The letter – now de-classified – is included in the United States Holocaust Memorial Museum in Washington, D.C.
Almost 70 years since the trials began, Ferencz continues to write and deliver occasional speeches on international law and peace, especially the ICC in The Hague in the Netherlands. The Misericordia University project, in part, is a living history project that will benefit future generations by educating them about this infamous era of world history.
“His recollection is incredible,” said Caleb. “He is a passionate man who sees himself as still fighting the good fight. This video is meant to help students and future generations understand the history and inspire them to fight for human rights and justice.”
Ferencz was born in the Carpathian Mountains of Transylvania in 1920. His family moved to the United States when he was 10 months old. He joined the U.S. Army shortly after graduating from Harvard Law School in 1943 and fought in every campaign in Europe under General Patton. Ferencz was transferred to a newly created War Crimes Branch of the army after Nazi atrocities were uncovered. In his position, he gathered evidence of Nazi brutality and apprehended war criminals, according to his biography.
“Indelibly seared into my memory are the scenes I witnessed while liberating these centers of death and destruction,” he said in his biography at benferencz.org. “Camps like Buchenwald, Mauthausen, and Dachau are vividly imprinted in my mind’s eye. Even today, when I close my eyes, I witness a deadly vision I can never forget – the crematoria aglow with the fire of burning flesh, the mounds of emaciated corpses stacked like cordwood waiting to be burned … I had peered into hell.”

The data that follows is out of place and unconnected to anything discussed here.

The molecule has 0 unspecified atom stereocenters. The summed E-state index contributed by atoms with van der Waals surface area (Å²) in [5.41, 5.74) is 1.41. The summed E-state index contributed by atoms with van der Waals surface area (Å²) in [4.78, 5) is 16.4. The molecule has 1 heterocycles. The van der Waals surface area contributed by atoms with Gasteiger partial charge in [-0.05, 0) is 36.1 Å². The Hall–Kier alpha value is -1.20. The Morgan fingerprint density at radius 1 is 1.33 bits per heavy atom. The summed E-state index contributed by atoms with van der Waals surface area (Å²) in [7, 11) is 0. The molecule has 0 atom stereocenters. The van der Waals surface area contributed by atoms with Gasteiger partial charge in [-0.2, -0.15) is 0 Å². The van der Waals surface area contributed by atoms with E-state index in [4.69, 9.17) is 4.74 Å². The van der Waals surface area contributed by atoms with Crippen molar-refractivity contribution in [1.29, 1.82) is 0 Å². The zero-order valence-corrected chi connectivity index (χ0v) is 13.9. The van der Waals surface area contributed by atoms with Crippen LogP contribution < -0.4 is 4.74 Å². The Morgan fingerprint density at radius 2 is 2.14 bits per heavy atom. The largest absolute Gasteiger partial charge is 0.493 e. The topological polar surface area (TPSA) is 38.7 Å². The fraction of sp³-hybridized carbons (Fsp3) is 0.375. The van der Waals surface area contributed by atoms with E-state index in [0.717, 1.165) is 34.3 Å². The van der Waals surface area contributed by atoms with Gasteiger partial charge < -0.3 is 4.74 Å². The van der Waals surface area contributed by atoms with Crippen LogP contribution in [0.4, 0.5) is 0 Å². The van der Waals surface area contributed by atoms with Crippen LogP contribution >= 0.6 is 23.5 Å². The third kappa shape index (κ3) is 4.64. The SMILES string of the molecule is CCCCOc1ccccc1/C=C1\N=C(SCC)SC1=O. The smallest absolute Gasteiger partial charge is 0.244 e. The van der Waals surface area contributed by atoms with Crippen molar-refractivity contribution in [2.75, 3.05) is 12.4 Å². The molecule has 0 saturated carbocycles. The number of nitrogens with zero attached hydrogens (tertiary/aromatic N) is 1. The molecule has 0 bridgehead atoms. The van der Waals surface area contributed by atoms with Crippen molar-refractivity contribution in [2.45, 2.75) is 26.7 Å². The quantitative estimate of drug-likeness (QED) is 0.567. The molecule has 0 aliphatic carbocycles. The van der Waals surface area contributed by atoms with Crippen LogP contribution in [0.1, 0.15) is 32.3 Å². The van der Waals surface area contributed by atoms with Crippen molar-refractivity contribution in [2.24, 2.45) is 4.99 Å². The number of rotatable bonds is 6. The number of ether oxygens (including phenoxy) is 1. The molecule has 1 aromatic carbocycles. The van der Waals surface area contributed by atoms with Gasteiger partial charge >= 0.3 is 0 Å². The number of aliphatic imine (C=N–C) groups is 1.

Ferencz was the chief prosecutor for the United States Army at the Einsatzgruppen Trial, one of the 12 trials held by the U.S. At the time, the Associated Press called it “the biggest murder trial in history.” At 27, Ferencz was tasked with trying 22 members of the SS mobile death squads who were charged with murdering more than one million people. All of the defendants were found guilty. 13 received death sentences.
He also has written several books, including “An International Criminal Court: A Step Toward World Peace,” “Defining International Aggression: The Search for World Peace,” “Enforcing International Law: A Way to World Peace,” and “A Common Sense Guide to World Peace,” that were intended to be used as tools to enable nations to build a structure for peace, according to his biography.
Today, the ICC prosecutes individuals for the international crimes of genocide, crimes against humanity, and war crimes. The ICC has taken action for alleged crimes in Uganda, the Democratic Republic of the Congo, the Central African Republic, Mali, Darfur, Sudan, and Libya.
“Nuremberg taught me that creating a world of tolerance and compassion would be a long and arduous task,” Ferencz stated in his biography. “And I also learned that if we did not devote ourselves to developing effective world law, the same cruel mentality that made the Holocaust possible might one day destroy the entire human race.”
For more information about Misericordia University and Mercy Week, call 570-674-6400 or visit the university’s website.
by Rich Howells
Rich is an award-winning journalist, longtime blogger, photographer, and podcast host. He is the founder and editor of NEPA Scene.